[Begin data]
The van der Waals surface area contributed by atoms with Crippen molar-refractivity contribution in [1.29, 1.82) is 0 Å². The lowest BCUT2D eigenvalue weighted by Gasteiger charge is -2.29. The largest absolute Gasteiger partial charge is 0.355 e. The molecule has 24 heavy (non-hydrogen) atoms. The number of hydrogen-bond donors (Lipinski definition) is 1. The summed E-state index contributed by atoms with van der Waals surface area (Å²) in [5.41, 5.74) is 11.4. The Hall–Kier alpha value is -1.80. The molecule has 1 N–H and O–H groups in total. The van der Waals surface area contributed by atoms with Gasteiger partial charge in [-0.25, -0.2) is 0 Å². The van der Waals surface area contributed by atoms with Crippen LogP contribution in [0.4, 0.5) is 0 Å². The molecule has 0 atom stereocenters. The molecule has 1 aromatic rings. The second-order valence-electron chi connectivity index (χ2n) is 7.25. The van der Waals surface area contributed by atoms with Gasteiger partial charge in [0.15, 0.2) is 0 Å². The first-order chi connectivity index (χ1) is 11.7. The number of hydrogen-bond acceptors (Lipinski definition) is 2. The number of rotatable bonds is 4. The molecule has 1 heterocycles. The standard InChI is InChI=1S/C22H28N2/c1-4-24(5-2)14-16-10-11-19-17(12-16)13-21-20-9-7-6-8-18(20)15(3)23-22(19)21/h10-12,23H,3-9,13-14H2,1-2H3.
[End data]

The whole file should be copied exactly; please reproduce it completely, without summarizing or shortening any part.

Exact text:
The van der Waals surface area contributed by atoms with Crippen molar-refractivity contribution in [1.29, 1.82) is 0 Å². The lowest BCUT2D eigenvalue weighted by Gasteiger charge is -2.29. The largest absolute Gasteiger partial charge is 0.355 e. The molecule has 24 heavy (non-hydrogen) atoms. The number of hydrogen-bond donors (Lipinski definition) is 1. The summed E-state index contributed by atoms with van der Waals surface area (Å²) in [5.41, 5.74) is 11.4. The Hall–Kier alpha value is -1.80. The molecule has 1 N–H and O–H groups in total. The van der Waals surface area contributed by atoms with Gasteiger partial charge in [-0.25, -0.2) is 0 Å². The van der Waals surface area contributed by atoms with Crippen LogP contribution in [0.4, 0.5) is 0 Å². The molecule has 0 atom stereocenters. The molecule has 1 aromatic rings. The second-order valence-electron chi connectivity index (χ2n) is 7.25. The van der Waals surface area contributed by atoms with Gasteiger partial charge in [0.15, 0.2) is 0 Å². The first-order chi connectivity index (χ1) is 11.7. The number of hydrogen-bond acceptors (Lipinski definition) is 2. The number of rotatable bonds is 4. The molecule has 1 heterocycles. The standard InChI is InChI=1S/C22H28N2/c1-4-24(5-2)14-16-10-11-19-17(12-16)13-21-20-9-7-6-8-18(20)15(3)23-22(19)21/h10-12,23H,3-9,13-14H2,1-2H3.